Sweet potatoes are traditionally grown in warmer places than Ireland but don’t be put off. New, hardier varieties mean that now you can grow sweet potatoes in places like Ireland and the UK. Follow the Snapshot and Snippets guide to growing sweet potatoes for bumper crops in a cooler climate.
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What are sweet potatoes?
Despite its name, the sweet potato is not a potato at all! This tasty root vegetable is related to the ‘Morning Glory’. You will certainly notice the family resemblance from their pretty trumpet-shaped flowers and vigorous spreading growth habit. Sweet potatoes come in a range of colours from orange to purple, and it’s not just the skins that are coloured – the flesh is too, so they look spectacular on the plate!
Better still they’re low fat, containing only 90 kcal per 100g, and loaded with vitamin C, vitamin A potassium, and fibre. The leaves and tips of young shoots can even be cooked as a spinach substitute and are delicious.
In fact, Sweet Potatoes are the healthy-eating superstars of the root vegetable world! Up there with Kale as a superfood
Which sweet potato to grow in your garden?
For Ireland/UK, which is zone 8 – I would recommend
- ‘Beauregard‘ is a bestselling variety, producing smaller tubers with a lovely salmon-orange flesh.
- “Bonita” Tan-skinned tubers with a purple cast, and unbeatably sweet, bright white flesh. Perfect for traditional potato dishes. Not available from supermarkets.
- “Burgundy” Uniform plants producing well-shaped, red-skinned tubers with sweet, burgundy-orange flesh. Not available from supermarkets.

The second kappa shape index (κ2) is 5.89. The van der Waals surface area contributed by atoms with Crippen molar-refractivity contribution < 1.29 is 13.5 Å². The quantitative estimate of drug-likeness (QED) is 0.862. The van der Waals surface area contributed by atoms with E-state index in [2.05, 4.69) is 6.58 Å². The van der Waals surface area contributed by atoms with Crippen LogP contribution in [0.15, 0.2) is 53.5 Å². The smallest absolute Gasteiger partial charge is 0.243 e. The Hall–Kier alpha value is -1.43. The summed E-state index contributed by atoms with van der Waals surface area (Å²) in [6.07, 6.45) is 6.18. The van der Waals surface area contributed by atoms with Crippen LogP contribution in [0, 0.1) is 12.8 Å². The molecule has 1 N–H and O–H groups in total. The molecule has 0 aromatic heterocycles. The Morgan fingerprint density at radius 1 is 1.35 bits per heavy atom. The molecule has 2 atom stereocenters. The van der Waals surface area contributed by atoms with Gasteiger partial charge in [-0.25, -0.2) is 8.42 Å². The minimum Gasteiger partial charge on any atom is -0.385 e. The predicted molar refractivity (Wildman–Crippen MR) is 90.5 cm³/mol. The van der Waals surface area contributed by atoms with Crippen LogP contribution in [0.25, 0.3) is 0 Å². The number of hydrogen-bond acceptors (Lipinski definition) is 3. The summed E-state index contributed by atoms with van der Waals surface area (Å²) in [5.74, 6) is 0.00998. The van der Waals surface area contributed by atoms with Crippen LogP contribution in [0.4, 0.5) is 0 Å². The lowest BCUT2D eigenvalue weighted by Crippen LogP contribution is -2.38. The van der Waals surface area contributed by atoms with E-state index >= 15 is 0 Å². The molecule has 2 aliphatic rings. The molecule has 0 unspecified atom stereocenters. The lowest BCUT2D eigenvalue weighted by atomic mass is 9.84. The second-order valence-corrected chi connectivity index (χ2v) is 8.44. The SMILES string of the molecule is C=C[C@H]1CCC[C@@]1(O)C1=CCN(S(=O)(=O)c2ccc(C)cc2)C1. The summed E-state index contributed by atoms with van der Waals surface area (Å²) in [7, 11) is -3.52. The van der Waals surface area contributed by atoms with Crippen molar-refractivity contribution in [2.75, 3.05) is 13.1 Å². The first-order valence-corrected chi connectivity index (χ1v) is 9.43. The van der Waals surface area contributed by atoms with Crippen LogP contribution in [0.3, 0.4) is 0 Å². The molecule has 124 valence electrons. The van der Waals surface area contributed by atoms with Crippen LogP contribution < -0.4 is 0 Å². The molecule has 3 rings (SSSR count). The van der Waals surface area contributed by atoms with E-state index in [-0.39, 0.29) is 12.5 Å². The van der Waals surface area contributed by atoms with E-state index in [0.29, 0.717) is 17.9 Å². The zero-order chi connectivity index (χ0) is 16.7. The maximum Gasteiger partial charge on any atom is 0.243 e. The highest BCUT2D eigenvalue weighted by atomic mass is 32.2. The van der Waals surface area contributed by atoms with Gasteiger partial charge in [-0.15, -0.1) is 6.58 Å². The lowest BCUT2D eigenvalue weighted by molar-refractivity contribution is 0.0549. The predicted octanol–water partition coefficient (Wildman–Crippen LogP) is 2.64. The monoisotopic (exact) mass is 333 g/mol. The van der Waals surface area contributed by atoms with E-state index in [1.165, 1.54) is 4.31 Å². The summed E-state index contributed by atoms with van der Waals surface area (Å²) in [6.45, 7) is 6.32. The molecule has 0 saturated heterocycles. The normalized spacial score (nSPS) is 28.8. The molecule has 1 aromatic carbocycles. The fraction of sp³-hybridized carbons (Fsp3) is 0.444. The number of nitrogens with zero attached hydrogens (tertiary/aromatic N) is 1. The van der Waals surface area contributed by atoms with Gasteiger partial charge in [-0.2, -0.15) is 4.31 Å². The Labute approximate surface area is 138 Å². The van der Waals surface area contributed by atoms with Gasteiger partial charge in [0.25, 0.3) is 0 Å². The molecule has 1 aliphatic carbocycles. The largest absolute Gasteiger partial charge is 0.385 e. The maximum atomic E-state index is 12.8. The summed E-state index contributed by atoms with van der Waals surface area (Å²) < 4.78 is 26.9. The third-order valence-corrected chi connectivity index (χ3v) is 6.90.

Traditionally sweet potatoes have been grown from ‘slips’, but Sutton Seeds supply Super Plugs, which are well-rooted and actively growing, which give far better results! And I used them this year and got my first crop of Sweet potatoes.
Growing Sweet potatoes from slips
Unlike normal potatoes, sweet potatoes are normally grown from ‘slips’. These are the long shoots that have been removed from ‘chitted’ sweet potato tubers.
How to chit Sweet Potatoes
Place the sweet potato in a jar of water. You want to submerge most of the sweet potato while allowing a couple inches above the water. One of my sweet potatoes was so large it couldn’t fit well in the jar. Change the water occasionally to keep them from going mouldy. Place in sunlight. Soon the sweet potato will send out sprouts, or slips.
‘Slips’ don’t have roots, although sometimes there are signs of small roots beginning to appear. The roots will grow once the ‘slip’ has been planted. Whilst it is possible to grow your own ‘slips’ from supermarket sweet potatoes, most supermarket varieties are not sufficiently hardy to grow well in zone 8 – so crops are likely to be disappointing.
If you order slips when they arrive they will look withered, but place them in a glass of water overnight and they will quickly recover. The next day you can plant them up individually into small pots of organic multi-purpose compost. When planting sweet potato slips, it’s important to cover the whole length of the stem, so that it is covered right up to the base of the leaves.